Investigators: Please feel free to have any one of them contact me. I would be more than happy to provide them meaningful documentation. Lord knows they could use it. Curious though, according to you, “The committee has retained the services of two investigators...” “Retained” implies, at least, payment for services, yet Peltier still has a pending judgment but at the same time claims indigency. Seems to raise a conflict here, money for questionable pursuits but not legitimate legal debts. But Peltier is entitled to an appeal, again.

You advise Peltierites that, “These efforts will require your financial support.” (There’s the money again.) Peltier, now with his attorney’s urgency, is always on the come as they say. Certainly billable hours do accumulate, and apparently every penny counts.

Monday, January 1, 2018


Dear Supporters:

What follows is a review of the NPPA letter sent to former United States Attorney James Reynolds on 11/6/17 along with a brief telephone call on 11/27/17. To be clear at the outset, Mr. Reynolds is entitled to exercise his First Amendment right to free speech, as are we to challenge his questionable public statements.

The text of the telephone call is set forth below (Footnote #1).

By way of background and as a follow-up to the previous NPPA blog, Mr. Reynolds was sent a letter on November 6th asking specific questions concerning his public statements in an undated letter to President Obama and an interview with the New York Daily News. (Fn. 2).

The NPPA letter offered Mr. Reynolds the opportunity to respond to the following questions: (Fn. 3)

-His justification for believing that justice is served with Peltier only serving 20 ½ years, each, for the brutal murder of two already severely wounded FBI Agents.

-To clarify the critical statement to the New York Daily News that “we may have shaved a few corner(s) here and there” regarding Peltier’s conviction and appeals, and as a result, impugning the reputation of at least former United States Attorney Evan Hultman.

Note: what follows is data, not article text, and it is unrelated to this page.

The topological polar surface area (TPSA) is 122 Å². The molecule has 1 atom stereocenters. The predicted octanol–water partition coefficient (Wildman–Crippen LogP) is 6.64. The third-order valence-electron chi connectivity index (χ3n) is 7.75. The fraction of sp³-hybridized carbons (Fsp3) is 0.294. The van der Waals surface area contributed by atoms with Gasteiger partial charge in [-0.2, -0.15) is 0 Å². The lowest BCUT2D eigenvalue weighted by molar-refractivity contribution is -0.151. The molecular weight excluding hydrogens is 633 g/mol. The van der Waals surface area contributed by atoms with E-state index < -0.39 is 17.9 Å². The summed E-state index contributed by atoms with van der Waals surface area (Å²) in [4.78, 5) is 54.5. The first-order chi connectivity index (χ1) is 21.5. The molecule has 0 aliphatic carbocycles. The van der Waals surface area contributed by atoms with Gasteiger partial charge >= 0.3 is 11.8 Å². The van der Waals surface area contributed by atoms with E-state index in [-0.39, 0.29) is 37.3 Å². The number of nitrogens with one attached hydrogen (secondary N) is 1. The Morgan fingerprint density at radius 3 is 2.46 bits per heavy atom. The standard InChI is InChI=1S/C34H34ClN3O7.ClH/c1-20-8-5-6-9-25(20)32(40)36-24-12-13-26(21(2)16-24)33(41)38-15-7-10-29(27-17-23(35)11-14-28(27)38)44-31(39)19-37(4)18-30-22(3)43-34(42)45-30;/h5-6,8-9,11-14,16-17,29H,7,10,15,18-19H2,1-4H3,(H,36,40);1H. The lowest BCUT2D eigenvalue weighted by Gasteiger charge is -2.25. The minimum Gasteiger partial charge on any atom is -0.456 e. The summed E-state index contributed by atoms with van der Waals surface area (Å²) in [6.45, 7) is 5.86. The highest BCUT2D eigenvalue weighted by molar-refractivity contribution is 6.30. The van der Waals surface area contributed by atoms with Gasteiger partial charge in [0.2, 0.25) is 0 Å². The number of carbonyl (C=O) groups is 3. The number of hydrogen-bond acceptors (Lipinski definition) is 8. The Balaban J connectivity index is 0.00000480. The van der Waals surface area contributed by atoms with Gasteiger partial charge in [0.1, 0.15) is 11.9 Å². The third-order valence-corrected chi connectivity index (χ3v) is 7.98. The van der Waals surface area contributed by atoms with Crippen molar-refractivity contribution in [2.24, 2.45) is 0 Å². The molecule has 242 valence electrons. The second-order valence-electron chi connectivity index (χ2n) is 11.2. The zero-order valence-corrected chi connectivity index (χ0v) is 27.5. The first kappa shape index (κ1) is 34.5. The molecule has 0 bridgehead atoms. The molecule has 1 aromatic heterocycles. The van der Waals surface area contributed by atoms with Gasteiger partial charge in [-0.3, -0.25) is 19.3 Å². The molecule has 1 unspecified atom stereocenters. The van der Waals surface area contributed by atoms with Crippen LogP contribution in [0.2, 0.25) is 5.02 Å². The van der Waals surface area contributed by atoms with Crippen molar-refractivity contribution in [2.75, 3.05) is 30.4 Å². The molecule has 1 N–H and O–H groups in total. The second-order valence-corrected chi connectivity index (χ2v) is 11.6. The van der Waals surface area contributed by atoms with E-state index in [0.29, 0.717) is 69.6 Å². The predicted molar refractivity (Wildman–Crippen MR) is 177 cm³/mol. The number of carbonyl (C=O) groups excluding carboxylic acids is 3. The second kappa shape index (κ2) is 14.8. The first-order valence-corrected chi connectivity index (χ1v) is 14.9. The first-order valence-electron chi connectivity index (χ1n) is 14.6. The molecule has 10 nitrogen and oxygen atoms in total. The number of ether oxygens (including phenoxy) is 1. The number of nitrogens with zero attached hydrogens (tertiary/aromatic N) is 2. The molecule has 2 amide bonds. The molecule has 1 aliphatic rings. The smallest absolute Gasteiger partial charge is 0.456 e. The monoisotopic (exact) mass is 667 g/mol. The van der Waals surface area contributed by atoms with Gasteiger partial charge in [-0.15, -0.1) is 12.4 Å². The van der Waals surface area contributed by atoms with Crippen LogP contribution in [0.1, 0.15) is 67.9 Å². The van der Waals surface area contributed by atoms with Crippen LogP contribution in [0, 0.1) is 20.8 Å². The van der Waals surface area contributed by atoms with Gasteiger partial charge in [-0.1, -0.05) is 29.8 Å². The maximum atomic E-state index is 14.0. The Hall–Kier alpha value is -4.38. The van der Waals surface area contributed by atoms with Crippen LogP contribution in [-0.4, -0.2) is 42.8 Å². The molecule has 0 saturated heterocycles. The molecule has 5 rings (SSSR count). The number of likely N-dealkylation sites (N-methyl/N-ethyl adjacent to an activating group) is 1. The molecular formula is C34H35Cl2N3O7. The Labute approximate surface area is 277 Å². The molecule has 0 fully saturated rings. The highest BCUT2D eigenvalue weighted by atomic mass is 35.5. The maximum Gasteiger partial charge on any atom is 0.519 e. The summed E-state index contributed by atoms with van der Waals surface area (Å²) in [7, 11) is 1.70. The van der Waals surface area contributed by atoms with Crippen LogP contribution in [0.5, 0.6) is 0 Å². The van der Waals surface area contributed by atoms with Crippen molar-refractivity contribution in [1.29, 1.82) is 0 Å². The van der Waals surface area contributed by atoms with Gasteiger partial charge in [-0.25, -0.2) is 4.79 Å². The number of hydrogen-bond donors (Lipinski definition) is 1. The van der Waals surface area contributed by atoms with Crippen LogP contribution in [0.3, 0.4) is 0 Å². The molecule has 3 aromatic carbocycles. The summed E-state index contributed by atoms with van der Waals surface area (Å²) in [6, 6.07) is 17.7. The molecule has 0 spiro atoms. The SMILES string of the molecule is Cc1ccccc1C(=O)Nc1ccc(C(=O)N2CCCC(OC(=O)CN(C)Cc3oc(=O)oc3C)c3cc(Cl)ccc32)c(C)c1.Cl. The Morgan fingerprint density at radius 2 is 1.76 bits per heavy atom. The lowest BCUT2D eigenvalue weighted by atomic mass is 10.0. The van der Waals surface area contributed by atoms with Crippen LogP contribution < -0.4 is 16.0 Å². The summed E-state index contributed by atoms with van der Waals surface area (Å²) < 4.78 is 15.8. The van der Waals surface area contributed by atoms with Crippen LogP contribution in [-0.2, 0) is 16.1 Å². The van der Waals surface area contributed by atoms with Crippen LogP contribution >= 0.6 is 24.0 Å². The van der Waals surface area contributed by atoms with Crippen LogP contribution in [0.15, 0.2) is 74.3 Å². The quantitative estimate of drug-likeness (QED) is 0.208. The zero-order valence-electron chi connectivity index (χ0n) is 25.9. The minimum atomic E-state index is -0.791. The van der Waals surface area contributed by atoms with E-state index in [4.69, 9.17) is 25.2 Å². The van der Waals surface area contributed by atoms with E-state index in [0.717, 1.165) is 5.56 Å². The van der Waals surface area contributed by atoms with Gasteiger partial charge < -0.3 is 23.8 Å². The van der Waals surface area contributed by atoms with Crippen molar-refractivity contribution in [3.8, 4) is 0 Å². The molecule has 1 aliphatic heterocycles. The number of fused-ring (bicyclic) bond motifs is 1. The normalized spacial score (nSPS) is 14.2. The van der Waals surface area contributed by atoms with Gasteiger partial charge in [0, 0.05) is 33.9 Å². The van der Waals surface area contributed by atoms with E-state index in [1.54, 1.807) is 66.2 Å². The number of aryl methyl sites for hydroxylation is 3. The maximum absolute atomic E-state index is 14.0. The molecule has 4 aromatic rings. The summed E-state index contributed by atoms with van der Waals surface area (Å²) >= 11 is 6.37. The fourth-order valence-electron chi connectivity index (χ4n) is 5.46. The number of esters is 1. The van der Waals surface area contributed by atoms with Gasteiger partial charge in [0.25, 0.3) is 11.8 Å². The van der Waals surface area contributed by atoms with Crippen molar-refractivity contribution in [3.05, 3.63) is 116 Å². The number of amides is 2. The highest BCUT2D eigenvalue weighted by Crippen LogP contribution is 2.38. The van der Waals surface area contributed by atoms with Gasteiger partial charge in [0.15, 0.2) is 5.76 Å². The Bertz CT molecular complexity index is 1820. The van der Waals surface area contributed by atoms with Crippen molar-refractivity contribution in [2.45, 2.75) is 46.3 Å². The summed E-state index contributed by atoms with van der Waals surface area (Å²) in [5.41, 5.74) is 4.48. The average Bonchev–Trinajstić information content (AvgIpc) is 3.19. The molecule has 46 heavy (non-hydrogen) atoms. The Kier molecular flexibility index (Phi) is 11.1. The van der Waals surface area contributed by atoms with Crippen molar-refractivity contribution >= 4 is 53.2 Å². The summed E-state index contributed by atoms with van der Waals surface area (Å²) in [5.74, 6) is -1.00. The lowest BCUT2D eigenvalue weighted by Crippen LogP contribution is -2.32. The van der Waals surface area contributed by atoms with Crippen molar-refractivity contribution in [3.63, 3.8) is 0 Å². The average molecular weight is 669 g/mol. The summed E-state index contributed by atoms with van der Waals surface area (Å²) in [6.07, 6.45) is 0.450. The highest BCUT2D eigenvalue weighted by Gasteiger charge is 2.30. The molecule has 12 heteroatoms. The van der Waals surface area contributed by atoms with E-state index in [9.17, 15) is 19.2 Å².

Reynolds should answer these questions for the following reasons:

1) “Reynolds claims to have ‘directed Hultman’s handling of the appeal of Leonard Peltier.’ 

Statement of Lynn E. Crooks, Retired Assistant United States Attorney, North Dakota.

"This claim is a gross misstatement of the record.  The trial record being in Fargo, ND it was only logical that I be given primary responsibility for assigning and coordinating research projects with other members of the trial team and then preparing the first drafts of the Government’s responses to the murderer’s arguments.  In doing so I had numerous conversations with Mr. Hultman and all other members of the trial team, as well as my own United States Attorney.  Other than small stylish changes there were no substantial changes that I can recall being made to the agreed upon drafts which were prepared in this fashion.  I had no conversations of any kind with Mr. Reynolds.  To the best of my knowledge he contributed nothing what-so-ever to what went into the final brief on Direct Appeal or into any of the subsequent government briefs resisting Peltier’s numerous attempts to obtain Post Conviction Relief.”  (Emphasis added)

2) On December 7,  2017 former United States Attorney Evan Hultman was contacted and advised of the content of Reynolds’ letter and media interview. Because of a critical family matter Mr. Hultman advised that he would formally respond when able. However, his initial reaction concerning Reynolds was extremely negative.

3) Reynolds’ letter to President Obama appears as a “Press Release” on the Peltier website. (Fn. 4)  (Reynolds provides his claimed authority to speak in favor of clemency as the former U.S. Attorney who allegedly “directed” the handling of Peltier’s appeals).

4) On the Internet, Peltier supporters have quoted Reynolds’ New York Daily News statement that “we may have shaved a few corner(s) here and there.